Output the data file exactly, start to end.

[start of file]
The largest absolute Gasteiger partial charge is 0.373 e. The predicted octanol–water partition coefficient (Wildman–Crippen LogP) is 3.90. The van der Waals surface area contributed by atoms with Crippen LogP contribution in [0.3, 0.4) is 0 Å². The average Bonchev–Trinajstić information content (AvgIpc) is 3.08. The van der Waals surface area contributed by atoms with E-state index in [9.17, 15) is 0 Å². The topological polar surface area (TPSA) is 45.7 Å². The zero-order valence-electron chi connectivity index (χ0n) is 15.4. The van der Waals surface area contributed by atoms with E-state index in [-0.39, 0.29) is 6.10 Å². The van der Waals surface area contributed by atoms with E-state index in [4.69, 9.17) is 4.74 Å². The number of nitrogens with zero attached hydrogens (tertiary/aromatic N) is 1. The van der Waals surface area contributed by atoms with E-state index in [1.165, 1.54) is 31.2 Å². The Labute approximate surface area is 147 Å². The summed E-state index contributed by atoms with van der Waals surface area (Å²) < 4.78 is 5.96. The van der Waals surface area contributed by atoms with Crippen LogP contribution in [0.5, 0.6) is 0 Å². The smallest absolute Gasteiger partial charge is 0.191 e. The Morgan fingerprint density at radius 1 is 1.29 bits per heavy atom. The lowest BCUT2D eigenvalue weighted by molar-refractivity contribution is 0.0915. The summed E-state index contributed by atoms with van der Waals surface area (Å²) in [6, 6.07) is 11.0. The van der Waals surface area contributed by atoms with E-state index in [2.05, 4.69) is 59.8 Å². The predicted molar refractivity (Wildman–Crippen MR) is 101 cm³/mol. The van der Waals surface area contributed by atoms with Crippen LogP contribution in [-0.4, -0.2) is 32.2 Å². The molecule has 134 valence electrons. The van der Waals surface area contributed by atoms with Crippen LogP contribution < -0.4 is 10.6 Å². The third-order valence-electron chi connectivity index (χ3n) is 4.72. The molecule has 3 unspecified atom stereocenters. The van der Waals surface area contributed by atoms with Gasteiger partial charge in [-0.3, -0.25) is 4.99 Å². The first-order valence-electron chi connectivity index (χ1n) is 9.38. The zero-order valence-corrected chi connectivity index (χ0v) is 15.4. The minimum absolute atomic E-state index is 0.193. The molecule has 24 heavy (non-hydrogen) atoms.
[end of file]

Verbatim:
The largest absolute Gasteiger partial charge is 0.373 e. The predicted octanol–water partition coefficient (Wildman–Crippen LogP) is 3.90. The van der Waals surface area contributed by atoms with Crippen LogP contribution in [0.3, 0.4) is 0 Å². The average Bonchev–Trinajstić information content (AvgIpc) is 3.08. The van der Waals surface area contributed by atoms with E-state index in [9.17, 15) is 0 Å². The topological polar surface area (TPSA) is 45.7 Å². The zero-order valence-electron chi connectivity index (χ0n) is 15.4. The van der Waals surface area contributed by atoms with E-state index in [-0.39, 0.29) is 6.10 Å². The van der Waals surface area contributed by atoms with E-state index in [4.69, 9.17) is 4.74 Å². The number of nitrogens with zero attached hydrogens (tertiary/aromatic N) is 1. The van der Waals surface area contributed by atoms with E-state index in [1.165, 1.54) is 31.2 Å². The Labute approximate surface area is 147 Å². The summed E-state index contributed by atoms with van der Waals surface area (Å²) < 4.78 is 5.96. The van der Waals surface area contributed by atoms with Crippen LogP contribution in [0.5, 0.6) is 0 Å². The smallest absolute Gasteiger partial charge is 0.191 e. The Morgan fingerprint density at radius 1 is 1.29 bits per heavy atom. The lowest BCUT2D eigenvalue weighted by molar-refractivity contribution is 0.0915. The summed E-state index contributed by atoms with van der Waals surface area (Å²) in [6, 6.07) is 11.0. The van der Waals surface area contributed by atoms with E-state index in [2.05, 4.69) is 59.8 Å². The predicted molar refractivity (Wildman–Crippen MR) is 101 cm³/mol. The van der Waals surface area contributed by atoms with Crippen LogP contribution in [-0.4, -0.2) is 32.2 Å². The molecule has 134 valence electrons. The van der Waals surface area contributed by atoms with Crippen LogP contribution < -0.4 is 10.6 Å². The third-order valence-electron chi connectivity index (χ3n) is 4.72. The molecule has 3 unspecified atom stereocenters. The van der Waals surface area contributed by atoms with Gasteiger partial charge in [-0.3, -0.25) is 4.99 Å². The first-order valence-electron chi connectivity index (χ1n) is 9.38. The zero-order valence-corrected chi connectivity index (χ0v) is 15.4. The minimum absolute atomic E-state index is 0.193. The molecule has 24 heavy (non-hydrogen) atoms.